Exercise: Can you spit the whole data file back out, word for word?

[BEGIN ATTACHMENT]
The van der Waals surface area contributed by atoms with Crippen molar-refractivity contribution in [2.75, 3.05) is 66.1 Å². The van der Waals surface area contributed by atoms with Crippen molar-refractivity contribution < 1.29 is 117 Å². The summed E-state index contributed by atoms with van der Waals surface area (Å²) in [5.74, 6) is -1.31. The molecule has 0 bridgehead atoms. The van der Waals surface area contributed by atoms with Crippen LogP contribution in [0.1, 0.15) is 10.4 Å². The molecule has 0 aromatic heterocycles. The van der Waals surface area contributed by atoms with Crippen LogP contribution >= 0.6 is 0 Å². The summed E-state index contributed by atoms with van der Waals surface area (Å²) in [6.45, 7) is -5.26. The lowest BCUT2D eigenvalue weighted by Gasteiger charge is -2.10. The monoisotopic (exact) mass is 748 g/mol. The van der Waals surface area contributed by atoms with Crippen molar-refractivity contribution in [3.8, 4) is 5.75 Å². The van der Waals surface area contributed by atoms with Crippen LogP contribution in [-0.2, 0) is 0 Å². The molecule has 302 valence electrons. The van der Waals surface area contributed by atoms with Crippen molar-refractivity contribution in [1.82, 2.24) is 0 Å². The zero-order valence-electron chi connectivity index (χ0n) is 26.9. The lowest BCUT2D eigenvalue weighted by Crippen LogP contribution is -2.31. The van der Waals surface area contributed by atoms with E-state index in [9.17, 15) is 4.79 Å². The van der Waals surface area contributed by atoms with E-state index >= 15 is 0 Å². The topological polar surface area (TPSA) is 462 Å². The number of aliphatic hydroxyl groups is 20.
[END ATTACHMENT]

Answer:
The van der Waals surface area contributed by atoms with Crippen molar-refractivity contribution in [2.75, 3.05) is 66.1 Å². The van der Waals surface area contributed by atoms with Crippen molar-refractivity contribution < 1.29 is 117 Å². The summed E-state index contributed by atoms with van der Waals surface area (Å²) in [5.74, 6) is -1.31. The molecule has 0 bridgehead atoms. The van der Waals surface area contributed by atoms with Crippen LogP contribution in [0.1, 0.15) is 10.4 Å². The molecule has 0 aromatic heterocycles. The van der Waals surface area contributed by atoms with Crippen LogP contribution >= 0.6 is 0 Å². The summed E-state index contributed by atoms with van der Waals surface area (Å²) in [6.45, 7) is -5.26. The lowest BCUT2D eigenvalue weighted by Gasteiger charge is -2.10. The monoisotopic (exact) mass is 748 g/mol. The van der Waals surface area contributed by atoms with Crippen molar-refractivity contribution in [3.8, 4) is 5.75 Å². The van der Waals surface area contributed by atoms with Crippen LogP contribution in [-0.2, 0) is 0 Å². The molecule has 302 valence electrons. The van der Waals surface area contributed by atoms with Crippen molar-refractivity contribution in [1.82, 2.24) is 0 Å². The zero-order valence-electron chi connectivity index (χ0n) is 26.9. The lowest BCUT2D eigenvalue weighted by Crippen LogP contribution is -2.31. The van der Waals surface area contributed by atoms with E-state index in [9.17, 15) is 4.79 Å². The van der Waals surface area contributed by atoms with E-state index >= 15 is 0 Å². The topological polar surface area (TPSA) is 462 Å². The number of aliphatic hydroxyl groups is 20.